Within each of the regional chapters, case studies are further subdivided into the following five categories of stormwater strategies:

  • Addressing stormwater in new development and redevelopment
  • Promoting public education and participation
  • Controlling construction runoff
  • Detecting and eliminating improper or illegal connections and discharges
  • Implementing pollution prevention for municipal operations

These five categories parallel the categories of measures that large municipalities currently need to address under new federal regulations5 and small municipalities will need to address under pending federal regulations.6 It should also be noted that many case studies represent multiple management measures while others do not fit perfectly into any of the five categories. For example, the report includes urban retro-fit programs, often with structural controls, in the first category of strategies, although they are not a pre-construction measure to address post-construction runoff. After presentation of the detailed case studies, the report provides a list of additional projects or programs which may also serve as good examples; data and space limitations prevented full descriptions.


How to Use This Report

This report is designed as a non-technical source book for municipal officials, policy advocates, and local citizens interested in reducing the harmful effects of stormwater runoff and learning about the good work that is being done to control and prevent urban runoff pollution. At the core of the report are more than 100 case studies on existing programs that have demonstrated some elements of success. The case studies are more than just evidence of effective stormwater management. They provide ideas, information, and strategies that can help other communities address stormwater pollution effectively.

The case studies provide a detailed look at specific projects or programs. In general the case studies provide background on how and why the program evolved; a description of the program and its goals (measurable when available); the key elements that make it a good example; the documented or anecdotal effectiveness of the program; the cost and/or documented cost effectiveness; and insight from program directors and personnel as well as other interested persons. Many of the strategies presented complement essential stormwater management themes such as acting early and planning ahead, interagency cooperation, accountability, or watershed planning.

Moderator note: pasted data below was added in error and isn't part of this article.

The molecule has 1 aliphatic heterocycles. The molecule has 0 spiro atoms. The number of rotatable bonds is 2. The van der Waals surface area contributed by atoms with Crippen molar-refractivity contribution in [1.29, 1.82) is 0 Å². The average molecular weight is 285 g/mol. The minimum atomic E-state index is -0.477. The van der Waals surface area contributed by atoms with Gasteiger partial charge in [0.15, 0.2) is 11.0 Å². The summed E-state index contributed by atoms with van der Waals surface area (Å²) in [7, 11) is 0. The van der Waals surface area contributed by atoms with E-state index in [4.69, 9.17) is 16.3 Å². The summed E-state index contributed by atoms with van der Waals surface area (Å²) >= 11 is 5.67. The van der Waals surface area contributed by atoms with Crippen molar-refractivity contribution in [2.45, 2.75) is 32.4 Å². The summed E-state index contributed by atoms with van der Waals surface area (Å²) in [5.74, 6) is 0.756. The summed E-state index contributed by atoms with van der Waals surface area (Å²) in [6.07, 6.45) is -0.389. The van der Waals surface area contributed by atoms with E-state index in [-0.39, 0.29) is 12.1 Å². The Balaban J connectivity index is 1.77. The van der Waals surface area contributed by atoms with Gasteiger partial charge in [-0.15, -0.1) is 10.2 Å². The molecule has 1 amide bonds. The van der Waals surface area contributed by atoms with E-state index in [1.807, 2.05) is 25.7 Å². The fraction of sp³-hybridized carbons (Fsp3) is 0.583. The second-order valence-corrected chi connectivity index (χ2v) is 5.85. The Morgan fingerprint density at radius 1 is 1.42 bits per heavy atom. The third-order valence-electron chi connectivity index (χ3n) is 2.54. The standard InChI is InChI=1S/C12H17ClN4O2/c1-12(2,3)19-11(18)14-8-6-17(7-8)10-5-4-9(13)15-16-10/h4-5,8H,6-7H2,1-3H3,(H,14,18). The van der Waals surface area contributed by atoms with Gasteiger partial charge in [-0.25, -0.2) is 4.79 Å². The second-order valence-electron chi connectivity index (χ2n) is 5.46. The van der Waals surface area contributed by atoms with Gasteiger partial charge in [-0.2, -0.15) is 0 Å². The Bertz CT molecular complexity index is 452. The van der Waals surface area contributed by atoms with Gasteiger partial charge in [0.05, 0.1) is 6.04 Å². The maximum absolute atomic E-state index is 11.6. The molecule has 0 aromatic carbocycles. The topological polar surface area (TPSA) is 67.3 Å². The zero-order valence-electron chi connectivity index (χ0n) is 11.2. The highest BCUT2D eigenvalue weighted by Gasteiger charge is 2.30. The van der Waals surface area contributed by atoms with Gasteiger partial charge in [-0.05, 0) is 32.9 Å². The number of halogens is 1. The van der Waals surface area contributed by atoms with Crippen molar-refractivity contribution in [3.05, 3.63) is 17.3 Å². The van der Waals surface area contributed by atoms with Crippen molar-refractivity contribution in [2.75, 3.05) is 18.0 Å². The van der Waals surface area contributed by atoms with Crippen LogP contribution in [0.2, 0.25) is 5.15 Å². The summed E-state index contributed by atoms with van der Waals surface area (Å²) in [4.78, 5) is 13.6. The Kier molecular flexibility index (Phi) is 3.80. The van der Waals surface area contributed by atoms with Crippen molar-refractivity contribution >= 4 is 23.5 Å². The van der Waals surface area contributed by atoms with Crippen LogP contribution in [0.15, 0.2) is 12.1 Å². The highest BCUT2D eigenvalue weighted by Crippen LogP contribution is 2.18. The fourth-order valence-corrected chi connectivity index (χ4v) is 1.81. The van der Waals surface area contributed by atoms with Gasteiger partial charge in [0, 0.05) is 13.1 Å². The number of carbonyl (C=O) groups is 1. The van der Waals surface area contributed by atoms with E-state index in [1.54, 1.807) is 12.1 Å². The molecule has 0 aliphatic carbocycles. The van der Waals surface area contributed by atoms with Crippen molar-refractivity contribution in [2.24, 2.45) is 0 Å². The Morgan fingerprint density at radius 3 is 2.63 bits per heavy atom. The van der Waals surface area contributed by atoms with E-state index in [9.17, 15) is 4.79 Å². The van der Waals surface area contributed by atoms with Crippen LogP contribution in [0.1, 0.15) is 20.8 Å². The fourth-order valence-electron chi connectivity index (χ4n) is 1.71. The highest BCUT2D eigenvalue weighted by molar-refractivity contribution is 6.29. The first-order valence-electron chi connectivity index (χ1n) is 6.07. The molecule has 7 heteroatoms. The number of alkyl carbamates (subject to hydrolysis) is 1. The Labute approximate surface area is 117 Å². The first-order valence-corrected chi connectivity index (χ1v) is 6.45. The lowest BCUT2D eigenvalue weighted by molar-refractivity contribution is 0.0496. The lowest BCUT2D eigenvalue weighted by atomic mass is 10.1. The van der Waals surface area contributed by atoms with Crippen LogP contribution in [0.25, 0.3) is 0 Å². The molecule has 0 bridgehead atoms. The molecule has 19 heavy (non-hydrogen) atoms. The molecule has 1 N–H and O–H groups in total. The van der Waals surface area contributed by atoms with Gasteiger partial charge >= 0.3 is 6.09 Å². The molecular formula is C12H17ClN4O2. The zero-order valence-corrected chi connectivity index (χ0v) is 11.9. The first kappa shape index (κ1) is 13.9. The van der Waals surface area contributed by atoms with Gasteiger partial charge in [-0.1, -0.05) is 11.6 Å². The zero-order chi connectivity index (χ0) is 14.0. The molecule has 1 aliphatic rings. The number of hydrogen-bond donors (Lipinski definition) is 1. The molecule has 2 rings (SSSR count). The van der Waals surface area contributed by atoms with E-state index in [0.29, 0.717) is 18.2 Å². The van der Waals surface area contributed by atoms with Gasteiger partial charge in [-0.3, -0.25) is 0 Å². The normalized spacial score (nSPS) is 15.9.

The case studies can be used as either a general reference for designing a comprehensive stormwater management program, or a guide for solving specific stormwater problems. Therefore, before reading the case studies it may be helpful to review your community's goals and needs. For some communities, all the case studies may be helpful. However, it may be easier to focus on case studies that most closely match your community's situation. This could mean looking at all the programs in one of the five management categories or looking at all the case studies in one rainfall region. The report also provides useful contacts and references throughout the document. Appendix B cross references all programs by project type. Most important, however, these case studies should be a source of inspiration for future stormwater projects and programs.



Notes

1. The United States Environmental Protection Agency has estimated the value of reduction of stormwater pollution arising from the proposed Phase II municipal stormwater rule as ranging from $106 million to $574 million. 63 Fed. Reg. 1601 (1998). This range of estimates does not include a measure of the benefits from the already existing Phase I stormwater rule or a measure of the losses that would exist even after full implementation of the Phase I and proposed Phase II rules.

2. For the full case study of the Staten Island Bluebelt, see Chapter 6.

3. Alameda Countywide Clean Water Program, California Industrial/Commercial Stormwater Inspection Program Handbook for Municipal Agencies, March 1996; Schueler, T. R., P. A. Kumble, and M. A. Heraty, A Current Assessment of Urban Best Management Practices: Techniques for Reducing Non-Point Source Pollution in the Coastal Zone, Metropolitan Washington Council of Governments, March 1992; Schueler, T. R., Site Planning for Urban Stream Protection, Center for Watershed Protection & Metropolitan Washington Council of Governments, December 1995; Camp, Dresser & McKee, et al., California Storm Water Best Management Practice Handbook, California State Stormwater Quality Task Force, 1993.

4. 40 CFR 122 Appendix F.

5. 40 CFR part 122.26 for dischargers and part 123.25 for states.

6. Federal Register Vol. 63, No. 6, Friday, January 9, 1998, Part II 40 CFR parts 122 and 123, National Pollutant Discharge Elimination System -- Proposed Regulations for Revision of the Water Pollution Control Program Addressing Storm Water Discharges; Proposed Rule, pp. 1536–1643.